Iulia is dedicated, however, and her land shows her efforts for the past few years. Iulia practices permaculture, the newest agricultural buzzword, in this orchard. Every farmer has their own definition and beliefs about permaculture, but (at this writer’s risk of a thousand ideological challenges) the basic premise revolves around considering a farm as an ecosystem, rather than a factory. There is an emphasis on biodiversity and organic methods, and materials are continuously re-purposed and re-used.

Iulia’s farm is in rural Transylvania, a quiet and calm region. There are cars, electricity, and many other trappings of city life. But many villagers also still use horse and carriage to transport manure, hand-draw their water from the local wells, and collect chicken eggs daily from their flocks. People here are living “close to the land”. After decades in big cities, Iulia has slipped back into village life, but with a new focus: permaculture.


A view of part of Iulia’s vegetable garden, facing the orchard. She builds her vegetable beds using a process similar to hugelkultur, where underneath the bed, there are layers of organic materials. Wood, compost, sand, and other organic materials are layered to decompose slowly under the top layer of soil. Over time, the soil in the beds should improve even more as these organic materials decompose. On the left-hand side is a solar-heated shower- simply add water to the black box, add a curtain around the outside (unless you’re adventurous), and wait for the water to heat up in the sun for your outdoor shower!

The other volunteer, an American named Emily, and I spend one sleety day sewing down feathers into a blanket. I had never realized how warm real down feathers are!

One especially cold day, instead of working outside, Emily, another volunteer, and I help with a household project, sewing down feathers into an old, mass-manufactured blanket from Ikea. Iulia found old pillows and blankets in the house when she moved in, and they contained real, hand-collected and cleaned chicken and goose feathers in them. The amount of time that goes into collecting feathers like this, only from the soft bellies of chickens or young chicks, is incomprehensible, but they are worth their weight in gold.

Emily and I cut open the blanket, stuff it with feathers, and then carefully sew it back up. A cheap blanket from Ikea, previously filled with synthetic stuffing, suddenly became a warm, soft, comforting down quilt.

This is why I like Iulia’s outlook: nothing is wasted. Old ceramic shingles become stones for a path. Fallen logs are cut to border garden beds, sand from deepening the well is reused in creating fertile soil. She transforms things.

Iulia (right) and her friend Anna (center) spend one rainy afternoon teaching me how to make soap. They make all of their own soap and cosmetic products, using organic oils, fragrances, and sodium bicarbonate (chemical version of lye). The soap is still in liquid form at this point; I am mixing it in the bowl.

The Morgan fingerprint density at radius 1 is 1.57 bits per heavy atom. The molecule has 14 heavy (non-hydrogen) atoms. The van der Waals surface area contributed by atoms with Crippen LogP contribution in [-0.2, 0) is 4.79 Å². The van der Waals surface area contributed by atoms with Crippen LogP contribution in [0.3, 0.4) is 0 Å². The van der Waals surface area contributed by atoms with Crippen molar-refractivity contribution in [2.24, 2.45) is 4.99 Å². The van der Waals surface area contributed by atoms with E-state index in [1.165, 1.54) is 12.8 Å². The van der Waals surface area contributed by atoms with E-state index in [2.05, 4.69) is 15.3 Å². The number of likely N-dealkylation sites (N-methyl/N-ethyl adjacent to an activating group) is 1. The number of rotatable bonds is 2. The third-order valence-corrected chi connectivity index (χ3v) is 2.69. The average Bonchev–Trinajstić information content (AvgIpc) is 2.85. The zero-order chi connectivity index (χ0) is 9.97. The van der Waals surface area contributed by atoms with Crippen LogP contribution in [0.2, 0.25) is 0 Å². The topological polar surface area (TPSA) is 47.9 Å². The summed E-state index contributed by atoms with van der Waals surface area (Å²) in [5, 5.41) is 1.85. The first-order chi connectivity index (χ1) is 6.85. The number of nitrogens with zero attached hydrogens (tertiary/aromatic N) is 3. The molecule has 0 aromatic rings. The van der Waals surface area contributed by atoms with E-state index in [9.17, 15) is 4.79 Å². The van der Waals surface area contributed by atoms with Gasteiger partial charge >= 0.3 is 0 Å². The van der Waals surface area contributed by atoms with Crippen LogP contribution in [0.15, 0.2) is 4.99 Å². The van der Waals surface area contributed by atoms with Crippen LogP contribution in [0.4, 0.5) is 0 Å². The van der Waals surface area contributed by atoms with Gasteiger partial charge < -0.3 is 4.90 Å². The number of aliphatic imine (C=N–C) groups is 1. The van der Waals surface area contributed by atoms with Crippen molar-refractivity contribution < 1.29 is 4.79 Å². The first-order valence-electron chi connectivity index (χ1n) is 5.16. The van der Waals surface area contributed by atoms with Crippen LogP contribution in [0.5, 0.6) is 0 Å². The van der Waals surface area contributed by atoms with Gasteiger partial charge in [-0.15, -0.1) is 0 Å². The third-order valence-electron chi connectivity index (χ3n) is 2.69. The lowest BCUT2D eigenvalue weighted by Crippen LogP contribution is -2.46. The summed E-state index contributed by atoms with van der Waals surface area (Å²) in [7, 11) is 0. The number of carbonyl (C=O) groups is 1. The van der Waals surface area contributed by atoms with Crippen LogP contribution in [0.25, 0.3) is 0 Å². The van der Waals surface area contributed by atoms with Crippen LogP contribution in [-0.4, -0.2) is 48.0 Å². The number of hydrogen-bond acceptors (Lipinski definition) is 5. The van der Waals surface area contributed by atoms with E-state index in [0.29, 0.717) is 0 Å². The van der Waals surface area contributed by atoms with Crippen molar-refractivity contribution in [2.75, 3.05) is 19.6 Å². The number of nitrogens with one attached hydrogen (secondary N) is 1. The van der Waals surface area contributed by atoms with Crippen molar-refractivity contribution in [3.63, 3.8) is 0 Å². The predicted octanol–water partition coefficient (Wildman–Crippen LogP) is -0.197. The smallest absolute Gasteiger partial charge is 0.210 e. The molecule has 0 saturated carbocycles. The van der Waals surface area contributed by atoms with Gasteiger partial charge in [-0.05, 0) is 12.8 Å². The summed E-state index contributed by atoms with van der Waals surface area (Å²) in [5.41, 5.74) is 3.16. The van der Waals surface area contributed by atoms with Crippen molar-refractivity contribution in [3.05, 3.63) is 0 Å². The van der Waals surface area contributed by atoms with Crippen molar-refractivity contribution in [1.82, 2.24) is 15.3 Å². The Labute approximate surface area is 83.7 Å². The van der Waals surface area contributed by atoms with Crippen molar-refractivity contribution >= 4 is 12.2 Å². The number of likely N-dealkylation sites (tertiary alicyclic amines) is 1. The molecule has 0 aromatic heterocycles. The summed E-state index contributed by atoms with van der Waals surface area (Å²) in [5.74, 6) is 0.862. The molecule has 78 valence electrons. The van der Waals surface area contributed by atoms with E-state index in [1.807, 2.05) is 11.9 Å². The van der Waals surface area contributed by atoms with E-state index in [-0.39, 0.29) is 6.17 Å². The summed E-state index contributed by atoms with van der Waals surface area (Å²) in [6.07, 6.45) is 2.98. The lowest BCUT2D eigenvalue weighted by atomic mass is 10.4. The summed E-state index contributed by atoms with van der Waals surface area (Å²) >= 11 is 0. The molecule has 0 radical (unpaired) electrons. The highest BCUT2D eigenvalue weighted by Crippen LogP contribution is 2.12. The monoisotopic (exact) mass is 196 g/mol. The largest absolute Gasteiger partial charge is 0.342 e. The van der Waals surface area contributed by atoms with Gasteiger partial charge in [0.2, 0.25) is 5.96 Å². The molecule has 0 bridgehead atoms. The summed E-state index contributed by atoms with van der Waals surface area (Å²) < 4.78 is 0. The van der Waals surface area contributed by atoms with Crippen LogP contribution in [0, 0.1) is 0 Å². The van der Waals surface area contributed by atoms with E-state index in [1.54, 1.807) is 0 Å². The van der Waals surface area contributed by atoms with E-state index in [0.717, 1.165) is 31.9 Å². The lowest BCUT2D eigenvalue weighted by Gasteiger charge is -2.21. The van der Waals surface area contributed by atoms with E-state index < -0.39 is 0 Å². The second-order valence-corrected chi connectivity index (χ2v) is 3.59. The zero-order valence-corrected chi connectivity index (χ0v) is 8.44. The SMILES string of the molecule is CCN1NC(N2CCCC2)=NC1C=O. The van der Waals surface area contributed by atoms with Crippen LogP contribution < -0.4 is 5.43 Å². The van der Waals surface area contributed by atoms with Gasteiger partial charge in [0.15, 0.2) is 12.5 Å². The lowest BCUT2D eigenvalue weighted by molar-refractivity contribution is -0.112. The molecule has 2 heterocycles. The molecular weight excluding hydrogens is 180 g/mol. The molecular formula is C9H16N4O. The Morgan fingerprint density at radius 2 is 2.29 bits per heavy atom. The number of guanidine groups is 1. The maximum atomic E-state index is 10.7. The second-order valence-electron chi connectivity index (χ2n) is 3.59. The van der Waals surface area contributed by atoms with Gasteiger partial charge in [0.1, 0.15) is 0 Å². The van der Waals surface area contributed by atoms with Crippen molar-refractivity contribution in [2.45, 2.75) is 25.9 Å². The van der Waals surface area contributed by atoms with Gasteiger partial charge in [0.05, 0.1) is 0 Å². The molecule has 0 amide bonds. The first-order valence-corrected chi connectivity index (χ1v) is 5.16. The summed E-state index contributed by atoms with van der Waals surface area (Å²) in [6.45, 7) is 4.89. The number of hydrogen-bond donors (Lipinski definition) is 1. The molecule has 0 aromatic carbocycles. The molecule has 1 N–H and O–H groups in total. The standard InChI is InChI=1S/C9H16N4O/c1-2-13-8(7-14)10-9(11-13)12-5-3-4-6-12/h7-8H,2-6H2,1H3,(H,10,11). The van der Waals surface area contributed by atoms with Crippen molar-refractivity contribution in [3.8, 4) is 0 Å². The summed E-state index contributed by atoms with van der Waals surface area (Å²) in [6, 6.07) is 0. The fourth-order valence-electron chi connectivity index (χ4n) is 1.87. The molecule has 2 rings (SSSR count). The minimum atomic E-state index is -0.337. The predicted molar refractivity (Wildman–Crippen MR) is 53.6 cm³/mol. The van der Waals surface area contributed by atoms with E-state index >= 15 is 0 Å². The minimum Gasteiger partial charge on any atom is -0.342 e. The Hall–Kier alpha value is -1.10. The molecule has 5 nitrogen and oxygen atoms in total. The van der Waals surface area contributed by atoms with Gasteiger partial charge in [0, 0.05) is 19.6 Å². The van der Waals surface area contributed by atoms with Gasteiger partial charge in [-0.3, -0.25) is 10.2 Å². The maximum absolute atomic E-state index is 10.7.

Today, we are manufacturing some things that are difficult to transform. In many rural communities, from Senegal to Romania, the disposal of plastics has become an enormous issue. In Iulia’s village, this rural community that could compost all of its trash for centuries is now faced with a reality that this new trash will not decompose in a few years. Trash disposal systems or the concept of littering have not yet become common, and plastics have begun to pile up in forests and along roadways. How do these communities adapt to these changes?

Plastics present a large challenge, but other materials are possible to quite easily reuse- water, organic materials, things we clear from our land, biological waste, and food waste. Many of the materials that we seek to dispose of are instead capable of being usefully transformed. However, in American cities, we often see these materials as waste, just like plastics. Food waste is thrown away; grass clippings are shipped away in paper landscaping bags.

Iulia sees waste as an opportunity for reuse. Iulia’s house is not on any water system; drinking water is drawn from a spring well by hand, and water for washing is rainwater collected off of the roof. While I am staying with the family, they put the final touches on the outdoor compost toilet. The house is heated from two efficient wood stoves, using wood collected from the orchard. The family grows most of the fruit and vegetables that they eat, and the meat and cheese comes from trading with their neighbors. There is very little waste coming out of this household, and it is because Iulia chooses to reuse materials.

This re-conception of waste is the foundation of permaculture, of seeing the ecosystem. When we see our farms or kitchens as factories, and we ship away our waste, we forget that we have a responsibility for what we create. Permaculture is growing in the world because it imitates the systems that have worked for lifetimes. Living ecosystems do not ship away waste; materials are instead continuously transformed. And when we imitate nature- as Iulia does on her farm, as my friends do in Wisconsin, as Pom and U do in Thailand- we are transforming.

Panoramic view from Iulia’s home, in the late evening. She has the best view in the village.

A Healthy Diet of Bread, Onions, and Liquor